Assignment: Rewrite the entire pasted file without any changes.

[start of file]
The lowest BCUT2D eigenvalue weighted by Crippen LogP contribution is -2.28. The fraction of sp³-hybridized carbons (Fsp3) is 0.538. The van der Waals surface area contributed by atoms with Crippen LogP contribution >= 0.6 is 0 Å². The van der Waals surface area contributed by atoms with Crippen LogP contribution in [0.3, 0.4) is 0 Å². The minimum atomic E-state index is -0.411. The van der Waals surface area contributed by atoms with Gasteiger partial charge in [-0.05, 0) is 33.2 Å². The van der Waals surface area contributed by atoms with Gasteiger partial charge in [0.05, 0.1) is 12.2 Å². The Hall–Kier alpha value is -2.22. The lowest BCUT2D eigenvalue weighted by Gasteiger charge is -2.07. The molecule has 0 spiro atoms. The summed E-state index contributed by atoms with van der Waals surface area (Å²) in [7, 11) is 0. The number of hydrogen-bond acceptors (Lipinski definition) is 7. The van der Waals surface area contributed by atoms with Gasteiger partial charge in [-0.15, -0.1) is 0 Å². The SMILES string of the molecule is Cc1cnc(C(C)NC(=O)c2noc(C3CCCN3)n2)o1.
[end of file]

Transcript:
The lowest BCUT2D eigenvalue weighted by Crippen LogP contribution is -2.28. The fraction of sp³-hybridized carbons (Fsp3) is 0.538. The van der Waals surface area contributed by atoms with Crippen LogP contribution >= 0.6 is 0 Å². The van der Waals surface area contributed by atoms with Crippen LogP contribution in [0.3, 0.4) is 0 Å². The minimum atomic E-state index is -0.411. The van der Waals surface area contributed by atoms with Gasteiger partial charge in [-0.05, 0) is 33.2 Å². The van der Waals surface area contributed by atoms with Gasteiger partial charge in [0.05, 0.1) is 12.2 Å². The Hall–Kier alpha value is -2.22. The lowest BCUT2D eigenvalue weighted by Gasteiger charge is -2.07. The molecule has 0 spiro atoms. The summed E-state index contributed by atoms with van der Waals surface area (Å²) in [7, 11) is 0. The number of hydrogen-bond acceptors (Lipinski definition) is 7. The van der Waals surface area contributed by atoms with Gasteiger partial charge in [-0.15, -0.1) is 0 Å². The SMILES string of the molecule is Cc1cnc(C(C)NC(=O)c2noc(C3CCCN3)n2)o1.